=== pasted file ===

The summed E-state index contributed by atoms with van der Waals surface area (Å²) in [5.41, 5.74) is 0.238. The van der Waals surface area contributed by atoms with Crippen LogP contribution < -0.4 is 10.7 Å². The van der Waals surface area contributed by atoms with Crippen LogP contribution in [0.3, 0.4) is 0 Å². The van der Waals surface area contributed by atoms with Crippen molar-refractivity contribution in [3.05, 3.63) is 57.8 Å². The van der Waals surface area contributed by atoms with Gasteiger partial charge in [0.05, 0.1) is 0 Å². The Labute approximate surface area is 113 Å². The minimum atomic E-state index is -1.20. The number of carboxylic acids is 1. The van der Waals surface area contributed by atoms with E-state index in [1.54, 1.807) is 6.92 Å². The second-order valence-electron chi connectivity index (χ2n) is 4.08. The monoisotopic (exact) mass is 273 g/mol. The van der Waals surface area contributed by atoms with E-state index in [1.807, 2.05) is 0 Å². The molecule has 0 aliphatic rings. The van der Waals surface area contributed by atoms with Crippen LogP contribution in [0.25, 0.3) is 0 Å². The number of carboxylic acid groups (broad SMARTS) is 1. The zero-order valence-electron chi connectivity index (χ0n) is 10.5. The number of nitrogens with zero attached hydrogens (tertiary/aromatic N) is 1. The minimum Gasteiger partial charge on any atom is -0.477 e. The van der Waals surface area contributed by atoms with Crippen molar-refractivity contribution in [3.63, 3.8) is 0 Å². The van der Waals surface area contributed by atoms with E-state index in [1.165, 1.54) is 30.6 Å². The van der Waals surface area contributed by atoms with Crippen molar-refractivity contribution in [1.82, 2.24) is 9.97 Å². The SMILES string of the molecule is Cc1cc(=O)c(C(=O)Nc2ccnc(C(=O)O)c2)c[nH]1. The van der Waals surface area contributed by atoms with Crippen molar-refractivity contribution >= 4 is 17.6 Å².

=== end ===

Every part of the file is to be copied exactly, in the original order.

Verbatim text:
The summed E-state index contributed by atoms with van der Waals surface area (Å²) in [5.41, 5.74) is 0.238. The van der Waals surface area contributed by atoms with Crippen LogP contribution < -0.4 is 10.7 Å². The van der Waals surface area contributed by atoms with Crippen LogP contribution in [0.3, 0.4) is 0 Å². The van der Waals surface area contributed by atoms with Crippen molar-refractivity contribution in [3.05, 3.63) is 57.8 Å². The van der Waals surface area contributed by atoms with Gasteiger partial charge in [0.05, 0.1) is 0 Å². The Labute approximate surface area is 113 Å². The minimum atomic E-state index is -1.20. The number of carboxylic acids is 1. The van der Waals surface area contributed by atoms with E-state index in [1.54, 1.807) is 6.92 Å². The second-order valence-electron chi connectivity index (χ2n) is 4.08. The monoisotopic (exact) mass is 273 g/mol. The van der Waals surface area contributed by atoms with E-state index in [1.807, 2.05) is 0 Å². The molecule has 0 aliphatic rings. The van der Waals surface area contributed by atoms with Crippen LogP contribution in [0.25, 0.3) is 0 Å². The number of carboxylic acid groups (broad SMARTS) is 1. The zero-order valence-electron chi connectivity index (χ0n) is 10.5. The number of nitrogens with zero attached hydrogens (tertiary/aromatic N) is 1. The minimum Gasteiger partial charge on any atom is -0.477 e. The van der Waals surface area contributed by atoms with Crippen molar-refractivity contribution in [3.63, 3.8) is 0 Å². The van der Waals surface area contributed by atoms with E-state index in [1.165, 1.54) is 30.6 Å². The van der Waals surface area contributed by atoms with Crippen molar-refractivity contribution in [1.82, 2.24) is 9.97 Å². The SMILES string of the molecule is Cc1cc(=O)c(C(=O)Nc2ccnc(C(=O)O)c2)c[nH]1. The van der Waals surface area contributed by atoms with Crippen molar-refractivity contribution >= 4 is 17.6 Å².